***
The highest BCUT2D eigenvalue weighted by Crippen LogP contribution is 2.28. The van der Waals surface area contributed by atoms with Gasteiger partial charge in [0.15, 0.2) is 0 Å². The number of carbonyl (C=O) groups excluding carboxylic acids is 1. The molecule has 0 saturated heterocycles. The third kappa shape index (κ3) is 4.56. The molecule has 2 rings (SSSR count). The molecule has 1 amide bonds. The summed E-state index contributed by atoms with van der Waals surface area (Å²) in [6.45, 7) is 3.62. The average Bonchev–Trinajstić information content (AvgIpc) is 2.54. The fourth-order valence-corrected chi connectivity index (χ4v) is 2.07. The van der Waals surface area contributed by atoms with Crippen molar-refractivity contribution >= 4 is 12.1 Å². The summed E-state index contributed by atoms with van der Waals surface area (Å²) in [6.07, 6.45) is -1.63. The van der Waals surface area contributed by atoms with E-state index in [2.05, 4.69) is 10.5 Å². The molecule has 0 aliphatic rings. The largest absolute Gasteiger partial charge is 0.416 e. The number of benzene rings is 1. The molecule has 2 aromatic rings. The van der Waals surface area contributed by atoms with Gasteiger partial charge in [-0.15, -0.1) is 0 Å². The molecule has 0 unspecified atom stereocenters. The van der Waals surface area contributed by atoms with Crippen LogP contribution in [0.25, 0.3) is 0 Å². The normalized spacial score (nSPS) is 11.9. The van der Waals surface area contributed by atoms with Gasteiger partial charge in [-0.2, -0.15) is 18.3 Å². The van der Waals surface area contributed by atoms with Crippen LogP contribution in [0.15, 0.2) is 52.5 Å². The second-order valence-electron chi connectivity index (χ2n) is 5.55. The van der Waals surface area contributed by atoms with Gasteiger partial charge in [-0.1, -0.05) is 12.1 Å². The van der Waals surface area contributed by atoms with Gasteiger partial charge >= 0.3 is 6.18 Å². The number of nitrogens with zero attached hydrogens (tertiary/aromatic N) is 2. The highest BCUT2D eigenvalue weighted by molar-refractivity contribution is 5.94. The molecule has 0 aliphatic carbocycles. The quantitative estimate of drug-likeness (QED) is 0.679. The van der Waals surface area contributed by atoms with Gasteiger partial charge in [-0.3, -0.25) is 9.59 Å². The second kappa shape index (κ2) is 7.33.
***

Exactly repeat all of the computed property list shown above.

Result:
The highest BCUT2D eigenvalue weighted by Crippen LogP contribution is 2.28. The van der Waals surface area contributed by atoms with Gasteiger partial charge in [0.15, 0.2) is 0 Å². The number of carbonyl (C=O) groups excluding carboxylic acids is 1. The molecule has 0 saturated heterocycles. The third kappa shape index (κ3) is 4.56. The molecule has 2 rings (SSSR count). The molecule has 1 amide bonds. The summed E-state index contributed by atoms with van der Waals surface area (Å²) in [6.45, 7) is 3.62. The average Bonchev–Trinajstić information content (AvgIpc) is 2.54. The fourth-order valence-corrected chi connectivity index (χ4v) is 2.07. The van der Waals surface area contributed by atoms with Crippen molar-refractivity contribution >= 4 is 12.1 Å². The summed E-state index contributed by atoms with van der Waals surface area (Å²) in [6.07, 6.45) is -1.63. The van der Waals surface area contributed by atoms with E-state index in [2.05, 4.69) is 10.5 Å². The molecule has 0 aliphatic rings. The largest absolute Gasteiger partial charge is 0.416 e. The number of benzene rings is 1. The molecule has 2 aromatic rings. The van der Waals surface area contributed by atoms with Gasteiger partial charge in [-0.15, -0.1) is 0 Å². The molecule has 0 unspecified atom stereocenters. The van der Waals surface area contributed by atoms with Crippen LogP contribution in [0.25, 0.3) is 0 Å². The normalized spacial score (nSPS) is 11.9. The van der Waals surface area contributed by atoms with Gasteiger partial charge in [-0.2, -0.15) is 18.3 Å². The van der Waals surface area contributed by atoms with Crippen LogP contribution in [0.15, 0.2) is 52.5 Å². The second-order valence-electron chi connectivity index (χ2n) is 5.55. The van der Waals surface area contributed by atoms with Gasteiger partial charge in [-0.1, -0.05) is 12.1 Å². The van der Waals surface area contributed by atoms with Gasteiger partial charge >= 0.3 is 6.18 Å². The number of nitrogens with zero attached hydrogens (tertiary/aromatic N) is 2. The highest BCUT2D eigenvalue weighted by molar-refractivity contribution is 5.94. The molecule has 0 aliphatic carbocycles. The quantitative estimate of drug-likeness (QED) is 0.679. The van der Waals surface area contributed by atoms with Gasteiger partial charge in [-0.3, -0.25) is 9.59 Å². The second kappa shape index (κ2) is 7.33.